Eleanor Cannon 'stepping down' as Scottish Golf chair

Eleanor Cannon is stepping down as chair of Scottish Golf as part of sweeping board changes for the governing body.

Eleanor Cannon was appointed as Scottish Golf's first chair in August 2015 and is now in her second term

Cannon, who is in her second three-year term, is finishing up in March along with three non-executive directors – Stewart Darling, Bill Woodley and Sean Duffy.

The news has been revealed in an email to Scottish Golf's member clubs by chief operating officer Karin Sharp.

Sign up to our daily newsletter

The i newsletter cut through the noise

"Scottish Golf Chair Eleanor Cannon, and non-executive directors Stewart Darling, Bill Woodley and Sean Duffy, are stepping down in March next year," said Sharp.

"The organisation is inviting applications from those in the Scottish golfing community who wish to play a key role in leading our sport in the years ahead."

Cannon was named as the first chair of Scottish Golf in August 2015, her appointment coinciding with the amalgamation of the Scottish Golf Union and the Scottish Ladies' Golf Association.

She was then re-appointed in March 2019, which meant her second term was due to end in 2022, but that is being cut short by 12 months.

Cannon, an experienced board member within public and private companies, has had to navigate some choppy waters at the helm.

When she started, Hamish Grey was Scottish Golf's inaugural chief executive before Blane Dodds took over and then Andrew McKinlay.

Sharp was then handed the reins when McKinlay, who recently became the new chief executive at Hearts, stepped down earlier this year.

Cannon's spell as chair also coincided with some big fall-outs within the Scottish game as the governing body increased the annual fee paid by golf club members through their clubs.

An initial proposal to more than double that from £11.25 to £24 was scrapped before the green light was given almost exactly two years ago to raise it to £14.50.

The search is now on to find Cannon's successor, with Sharp insisting that the new chair will be overseeing an organisation that is in a "strong position".

"Our commitment to the game is to make golf Scotland’s game for everyone, where we inspire a nation to embrace the sport in all its forms and contribute to a healthier, inclusive and aspirational Scotland," she said.

"As a member organisation, our key focus is in providing quality support services to our member clubs to help ensure they can prosper and to bring significant additional revenue from new sources for reinvestment and growth of the game nationwide.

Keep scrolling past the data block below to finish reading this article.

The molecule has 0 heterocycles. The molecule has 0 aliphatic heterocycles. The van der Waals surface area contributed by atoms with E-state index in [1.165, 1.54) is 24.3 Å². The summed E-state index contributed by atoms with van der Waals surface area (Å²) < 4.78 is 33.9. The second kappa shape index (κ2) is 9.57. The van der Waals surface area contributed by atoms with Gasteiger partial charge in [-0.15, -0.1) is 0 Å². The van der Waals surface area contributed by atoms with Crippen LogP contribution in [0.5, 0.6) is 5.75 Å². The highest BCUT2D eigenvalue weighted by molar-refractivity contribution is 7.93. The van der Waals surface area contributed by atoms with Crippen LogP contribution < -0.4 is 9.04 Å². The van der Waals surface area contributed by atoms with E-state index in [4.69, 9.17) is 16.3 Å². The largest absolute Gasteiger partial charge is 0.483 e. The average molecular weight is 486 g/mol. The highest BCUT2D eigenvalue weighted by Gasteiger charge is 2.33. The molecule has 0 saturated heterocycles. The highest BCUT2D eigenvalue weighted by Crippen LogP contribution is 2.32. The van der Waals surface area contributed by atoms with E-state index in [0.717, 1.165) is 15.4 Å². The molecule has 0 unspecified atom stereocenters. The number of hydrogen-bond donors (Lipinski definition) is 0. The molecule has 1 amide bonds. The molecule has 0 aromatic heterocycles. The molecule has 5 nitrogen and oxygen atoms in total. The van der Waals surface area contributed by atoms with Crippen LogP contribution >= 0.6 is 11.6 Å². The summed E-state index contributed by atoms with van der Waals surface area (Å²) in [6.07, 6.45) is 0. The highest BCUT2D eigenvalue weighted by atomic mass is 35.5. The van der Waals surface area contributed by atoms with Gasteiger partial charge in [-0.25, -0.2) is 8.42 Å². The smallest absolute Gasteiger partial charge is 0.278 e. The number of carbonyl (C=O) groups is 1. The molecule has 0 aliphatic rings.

"Scottish Golf conducted a survey during August 2020 of both affiliated clubs and their members. The results of that survey show Scottish Golf to be in a strong position.

"Members stated that the organisation is well-established with high levels of awareness from golfers, strong golfer engagement through Scottish Golf communications, and an understanding of how affiliation fees are used to benefit the sport."

The governing body has invested heavily in a new digital platform that is currently being rolled out to clubs.

"The system is now fully operational in around 40 clubs, with a further 130 clubs in the process of adoption," said Sharp. "With strong interest from more than a further 150 clubs, Scottish Golf’s VMS underpins the future strategy for the organisation."

A message from the Editor:

Thank you for reading this story on our website. While I have your attention, I also have an important request to make of you.With the coronavirus lockdown having a major impact on many of our advertisers - and consequently the revenue we receive - we are more reliant than ever on you taking out a digital subscription.Subscribe to scotsman.com and enjoy unlimited access to Scottish news and information online and on our app. With a digital subscription, you can read more than 5 articles, see fewer ads, enjoy faster load times, and get access to exclusive newsletters and content. Visit https://www.scotsman.com/subscriptions now to sign up.

Our journalism costs money and we rely on advertising, print and digital revenues to help to support them. By supporting us, we are able to support you in providing trusted, fact-checked content for this website.

Joy YatesEditorial Director

--

 0 comments

Want to join the conversation? Please or to comment on this article.